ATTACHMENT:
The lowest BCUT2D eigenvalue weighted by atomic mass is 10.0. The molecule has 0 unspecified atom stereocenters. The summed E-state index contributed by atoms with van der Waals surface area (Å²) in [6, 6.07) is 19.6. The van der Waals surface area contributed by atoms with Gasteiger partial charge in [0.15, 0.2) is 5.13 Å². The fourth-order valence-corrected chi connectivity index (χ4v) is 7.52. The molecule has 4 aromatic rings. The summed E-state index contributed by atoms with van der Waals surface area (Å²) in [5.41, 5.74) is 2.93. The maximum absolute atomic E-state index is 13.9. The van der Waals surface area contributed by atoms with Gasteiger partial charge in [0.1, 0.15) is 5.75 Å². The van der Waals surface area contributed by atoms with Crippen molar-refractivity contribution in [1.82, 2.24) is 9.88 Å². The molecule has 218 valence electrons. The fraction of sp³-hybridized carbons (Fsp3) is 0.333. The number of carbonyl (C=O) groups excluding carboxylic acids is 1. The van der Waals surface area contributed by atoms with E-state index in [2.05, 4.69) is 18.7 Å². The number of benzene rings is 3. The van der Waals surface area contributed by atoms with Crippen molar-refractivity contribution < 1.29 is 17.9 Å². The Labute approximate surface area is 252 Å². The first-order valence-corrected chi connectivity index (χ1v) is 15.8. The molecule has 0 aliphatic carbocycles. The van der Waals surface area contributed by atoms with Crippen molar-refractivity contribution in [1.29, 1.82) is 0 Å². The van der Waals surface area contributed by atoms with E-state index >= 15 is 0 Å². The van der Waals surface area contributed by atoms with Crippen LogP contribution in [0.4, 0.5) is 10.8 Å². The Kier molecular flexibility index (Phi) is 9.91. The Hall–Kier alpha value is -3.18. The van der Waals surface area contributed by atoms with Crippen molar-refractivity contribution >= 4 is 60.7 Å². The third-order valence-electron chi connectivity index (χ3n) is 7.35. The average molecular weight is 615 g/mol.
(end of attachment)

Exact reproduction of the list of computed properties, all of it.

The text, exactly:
The lowest BCUT2D eigenvalue weighted by atomic mass is 10.0. The molecule has 0 unspecified atom stereocenters. The summed E-state index contributed by atoms with van der Waals surface area (Å²) in [6, 6.07) is 19.6. The van der Waals surface area contributed by atoms with Gasteiger partial charge in [0.15, 0.2) is 5.13 Å². The fourth-order valence-corrected chi connectivity index (χ4v) is 7.52. The molecule has 4 aromatic rings. The summed E-state index contributed by atoms with van der Waals surface area (Å²) in [5.41, 5.74) is 2.93. The maximum absolute atomic E-state index is 13.9. The van der Waals surface area contributed by atoms with Gasteiger partial charge in [0.1, 0.15) is 5.75 Å². The van der Waals surface area contributed by atoms with Crippen molar-refractivity contribution in [1.82, 2.24) is 9.88 Å². The molecule has 218 valence electrons. The fraction of sp³-hybridized carbons (Fsp3) is 0.333. The number of carbonyl (C=O) groups excluding carboxylic acids is 1. The van der Waals surface area contributed by atoms with E-state index in [2.05, 4.69) is 18.7 Å². The number of benzene rings is 3. The van der Waals surface area contributed by atoms with Crippen molar-refractivity contribution < 1.29 is 17.9 Å². The Labute approximate surface area is 252 Å². The first-order valence-corrected chi connectivity index (χ1v) is 15.8. The molecule has 0 aliphatic carbocycles. The van der Waals surface area contributed by atoms with Crippen molar-refractivity contribution in [1.29, 1.82) is 0 Å². The van der Waals surface area contributed by atoms with E-state index >= 15 is 0 Å². The van der Waals surface area contributed by atoms with Crippen LogP contribution in [0.4, 0.5) is 10.8 Å². The Kier molecular flexibility index (Phi) is 9.91. The Hall–Kier alpha value is -3.18. The van der Waals surface area contributed by atoms with Crippen molar-refractivity contribution >= 4 is 60.7 Å². The third-order valence-electron chi connectivity index (χ3n) is 7.35. The average molecular weight is 615 g/mol.